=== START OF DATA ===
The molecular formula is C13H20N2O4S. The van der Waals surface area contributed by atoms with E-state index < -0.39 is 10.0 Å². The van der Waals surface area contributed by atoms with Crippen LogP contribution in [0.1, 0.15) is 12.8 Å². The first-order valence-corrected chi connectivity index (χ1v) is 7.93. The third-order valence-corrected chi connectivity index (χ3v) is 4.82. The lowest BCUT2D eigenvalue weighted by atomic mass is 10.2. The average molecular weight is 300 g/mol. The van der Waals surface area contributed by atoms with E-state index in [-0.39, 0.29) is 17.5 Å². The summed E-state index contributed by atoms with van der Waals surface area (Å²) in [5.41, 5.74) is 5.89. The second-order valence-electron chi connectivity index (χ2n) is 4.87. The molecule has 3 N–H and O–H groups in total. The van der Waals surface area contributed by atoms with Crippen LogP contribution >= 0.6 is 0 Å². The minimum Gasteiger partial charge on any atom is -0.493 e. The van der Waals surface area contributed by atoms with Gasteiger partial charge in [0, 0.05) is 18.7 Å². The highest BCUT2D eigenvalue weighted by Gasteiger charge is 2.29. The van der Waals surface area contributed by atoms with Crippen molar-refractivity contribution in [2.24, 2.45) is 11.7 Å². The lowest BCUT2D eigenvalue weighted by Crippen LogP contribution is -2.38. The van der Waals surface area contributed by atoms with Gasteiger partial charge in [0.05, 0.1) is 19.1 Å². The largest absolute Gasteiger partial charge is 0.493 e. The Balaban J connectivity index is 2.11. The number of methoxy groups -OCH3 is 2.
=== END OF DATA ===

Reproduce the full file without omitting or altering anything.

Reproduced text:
The molecular formula is C13H20N2O4S. The van der Waals surface area contributed by atoms with E-state index < -0.39 is 10.0 Å². The van der Waals surface area contributed by atoms with Crippen LogP contribution in [0.1, 0.15) is 12.8 Å². The first-order valence-corrected chi connectivity index (χ1v) is 7.93. The third-order valence-corrected chi connectivity index (χ3v) is 4.82. The lowest BCUT2D eigenvalue weighted by atomic mass is 10.2. The average molecular weight is 300 g/mol. The van der Waals surface area contributed by atoms with E-state index in [-0.39, 0.29) is 17.5 Å². The summed E-state index contributed by atoms with van der Waals surface area (Å²) in [5.41, 5.74) is 5.89. The second-order valence-electron chi connectivity index (χ2n) is 4.87. The molecule has 3 N–H and O–H groups in total. The van der Waals surface area contributed by atoms with Crippen LogP contribution >= 0.6 is 0 Å². The minimum Gasteiger partial charge on any atom is -0.493 e. The van der Waals surface area contributed by atoms with Gasteiger partial charge in [0, 0.05) is 18.7 Å². The highest BCUT2D eigenvalue weighted by Gasteiger charge is 2.29. The van der Waals surface area contributed by atoms with Crippen molar-refractivity contribution in [2.24, 2.45) is 11.7 Å². The lowest BCUT2D eigenvalue weighted by Crippen LogP contribution is -2.38. The van der Waals surface area contributed by atoms with Gasteiger partial charge in [0.05, 0.1) is 19.1 Å². The largest absolute Gasteiger partial charge is 0.493 e. The Balaban J connectivity index is 2.11. The number of methoxy groups -OCH3 is 2.